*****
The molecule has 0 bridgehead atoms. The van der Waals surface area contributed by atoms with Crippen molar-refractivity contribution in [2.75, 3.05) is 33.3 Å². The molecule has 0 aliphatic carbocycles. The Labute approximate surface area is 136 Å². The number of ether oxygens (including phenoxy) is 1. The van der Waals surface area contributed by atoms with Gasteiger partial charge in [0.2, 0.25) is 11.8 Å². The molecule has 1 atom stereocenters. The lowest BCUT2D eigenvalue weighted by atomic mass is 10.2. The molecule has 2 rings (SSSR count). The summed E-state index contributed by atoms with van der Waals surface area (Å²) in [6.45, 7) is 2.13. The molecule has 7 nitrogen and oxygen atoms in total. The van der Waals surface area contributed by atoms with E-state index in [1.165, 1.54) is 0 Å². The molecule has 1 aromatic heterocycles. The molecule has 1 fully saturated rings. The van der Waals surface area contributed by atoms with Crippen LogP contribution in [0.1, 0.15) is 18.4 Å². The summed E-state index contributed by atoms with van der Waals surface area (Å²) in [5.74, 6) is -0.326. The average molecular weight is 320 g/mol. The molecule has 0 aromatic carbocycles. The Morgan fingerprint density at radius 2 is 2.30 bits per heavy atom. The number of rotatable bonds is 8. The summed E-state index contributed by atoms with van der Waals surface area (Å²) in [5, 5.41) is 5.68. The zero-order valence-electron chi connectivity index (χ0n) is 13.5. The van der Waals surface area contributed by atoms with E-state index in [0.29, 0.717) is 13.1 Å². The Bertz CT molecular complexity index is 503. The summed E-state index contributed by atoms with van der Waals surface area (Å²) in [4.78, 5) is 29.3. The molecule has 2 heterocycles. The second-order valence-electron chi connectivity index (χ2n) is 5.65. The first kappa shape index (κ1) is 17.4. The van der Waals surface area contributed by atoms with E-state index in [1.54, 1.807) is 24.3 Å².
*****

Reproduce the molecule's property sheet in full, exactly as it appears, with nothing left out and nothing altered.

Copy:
The molecule has 0 bridgehead atoms. The van der Waals surface area contributed by atoms with Crippen molar-refractivity contribution in [2.75, 3.05) is 33.3 Å². The molecule has 0 aliphatic carbocycles. The Labute approximate surface area is 136 Å². The number of ether oxygens (including phenoxy) is 1. The van der Waals surface area contributed by atoms with Gasteiger partial charge in [0.2, 0.25) is 11.8 Å². The molecule has 1 atom stereocenters. The lowest BCUT2D eigenvalue weighted by atomic mass is 10.2. The molecule has 2 rings (SSSR count). The summed E-state index contributed by atoms with van der Waals surface area (Å²) in [6.45, 7) is 2.13. The molecule has 7 nitrogen and oxygen atoms in total. The van der Waals surface area contributed by atoms with E-state index in [1.165, 1.54) is 0 Å². The molecule has 1 aromatic heterocycles. The molecule has 1 fully saturated rings. The van der Waals surface area contributed by atoms with Crippen LogP contribution in [0.1, 0.15) is 18.4 Å². The summed E-state index contributed by atoms with van der Waals surface area (Å²) in [5.74, 6) is -0.326. The average molecular weight is 320 g/mol. The molecule has 0 aromatic carbocycles. The Morgan fingerprint density at radius 2 is 2.30 bits per heavy atom. The number of rotatable bonds is 8. The summed E-state index contributed by atoms with van der Waals surface area (Å²) in [5, 5.41) is 5.68. The zero-order valence-electron chi connectivity index (χ0n) is 13.5. The van der Waals surface area contributed by atoms with E-state index in [0.29, 0.717) is 13.1 Å². The Bertz CT molecular complexity index is 503. The summed E-state index contributed by atoms with van der Waals surface area (Å²) in [4.78, 5) is 29.3. The molecule has 2 heterocycles. The second-order valence-electron chi connectivity index (χ2n) is 5.65. The first kappa shape index (κ1) is 17.4. The van der Waals surface area contributed by atoms with E-state index in [1.54, 1.807) is 24.3 Å².